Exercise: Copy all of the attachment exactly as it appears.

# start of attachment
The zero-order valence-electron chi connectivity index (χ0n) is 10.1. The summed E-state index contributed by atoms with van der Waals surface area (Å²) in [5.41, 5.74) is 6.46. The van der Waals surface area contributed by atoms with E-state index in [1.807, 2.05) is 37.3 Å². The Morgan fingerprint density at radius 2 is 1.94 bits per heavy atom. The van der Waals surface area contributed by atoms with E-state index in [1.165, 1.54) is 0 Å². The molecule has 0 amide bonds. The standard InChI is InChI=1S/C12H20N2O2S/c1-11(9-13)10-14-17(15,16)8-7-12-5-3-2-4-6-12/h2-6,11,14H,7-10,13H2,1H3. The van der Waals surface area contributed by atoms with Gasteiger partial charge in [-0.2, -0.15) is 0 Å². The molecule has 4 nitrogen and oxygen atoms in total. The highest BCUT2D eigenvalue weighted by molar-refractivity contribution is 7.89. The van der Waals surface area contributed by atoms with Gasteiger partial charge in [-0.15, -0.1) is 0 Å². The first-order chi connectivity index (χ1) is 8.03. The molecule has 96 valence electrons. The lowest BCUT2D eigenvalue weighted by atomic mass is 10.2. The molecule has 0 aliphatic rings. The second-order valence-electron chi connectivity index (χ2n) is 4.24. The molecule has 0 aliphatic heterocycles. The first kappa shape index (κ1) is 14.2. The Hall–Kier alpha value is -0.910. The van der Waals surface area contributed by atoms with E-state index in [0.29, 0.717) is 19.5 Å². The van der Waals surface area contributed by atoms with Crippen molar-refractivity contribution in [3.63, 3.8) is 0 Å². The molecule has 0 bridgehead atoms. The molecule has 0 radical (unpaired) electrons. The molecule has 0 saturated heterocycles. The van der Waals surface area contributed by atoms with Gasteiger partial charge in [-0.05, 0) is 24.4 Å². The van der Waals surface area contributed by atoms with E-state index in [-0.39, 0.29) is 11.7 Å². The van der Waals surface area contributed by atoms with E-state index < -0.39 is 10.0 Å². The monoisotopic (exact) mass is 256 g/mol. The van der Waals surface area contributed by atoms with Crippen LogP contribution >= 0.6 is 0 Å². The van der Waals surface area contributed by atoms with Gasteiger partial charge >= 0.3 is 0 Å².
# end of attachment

The zero-order valence-electron chi connectivity index (χ0n) is 10.1. The summed E-state index contributed by atoms with van der Waals surface area (Å²) in [5.41, 5.74) is 6.46. The van der Waals surface area contributed by atoms with E-state index in [1.807, 2.05) is 37.3 Å². The Morgan fingerprint density at radius 2 is 1.94 bits per heavy atom. The van der Waals surface area contributed by atoms with E-state index in [1.165, 1.54) is 0 Å². The molecule has 0 amide bonds. The standard InChI is InChI=1S/C12H20N2O2S/c1-11(9-13)10-14-17(15,16)8-7-12-5-3-2-4-6-12/h2-6,11,14H,7-10,13H2,1H3. The van der Waals surface area contributed by atoms with Gasteiger partial charge in [-0.2, -0.15) is 0 Å². The molecule has 4 nitrogen and oxygen atoms in total. The highest BCUT2D eigenvalue weighted by molar-refractivity contribution is 7.89. The van der Waals surface area contributed by atoms with Gasteiger partial charge in [-0.15, -0.1) is 0 Å². The first-order chi connectivity index (χ1) is 8.03. The molecule has 96 valence electrons. The lowest BCUT2D eigenvalue weighted by atomic mass is 10.2. The molecule has 0 aliphatic rings. The second-order valence-electron chi connectivity index (χ2n) is 4.24. The molecule has 0 aliphatic heterocycles. The first kappa shape index (κ1) is 14.2. The Hall–Kier alpha value is -0.910. The van der Waals surface area contributed by atoms with E-state index in [0.29, 0.717) is 19.5 Å². The van der Waals surface area contributed by atoms with Crippen molar-refractivity contribution in [3.63, 3.8) is 0 Å². The molecule has 0 bridgehead atoms. The molecule has 0 radical (unpaired) electrons. The molecule has 0 saturated heterocycles. The van der Waals surface area contributed by atoms with Gasteiger partial charge in [-0.05, 0) is 24.4 Å². The van der Waals surface area contributed by atoms with E-state index in [-0.39, 0.29) is 11.7 Å². The van der Waals surface area contributed by atoms with E-state index < -0.39 is 10.0 Å². The monoisotopic (exact) mass is 256 g/mol. The van der Waals surface area contributed by atoms with Crippen LogP contribution >= 0.6 is 0 Å². The van der Waals surface area contributed by atoms with Gasteiger partial charge >= 0.3 is 0 Å².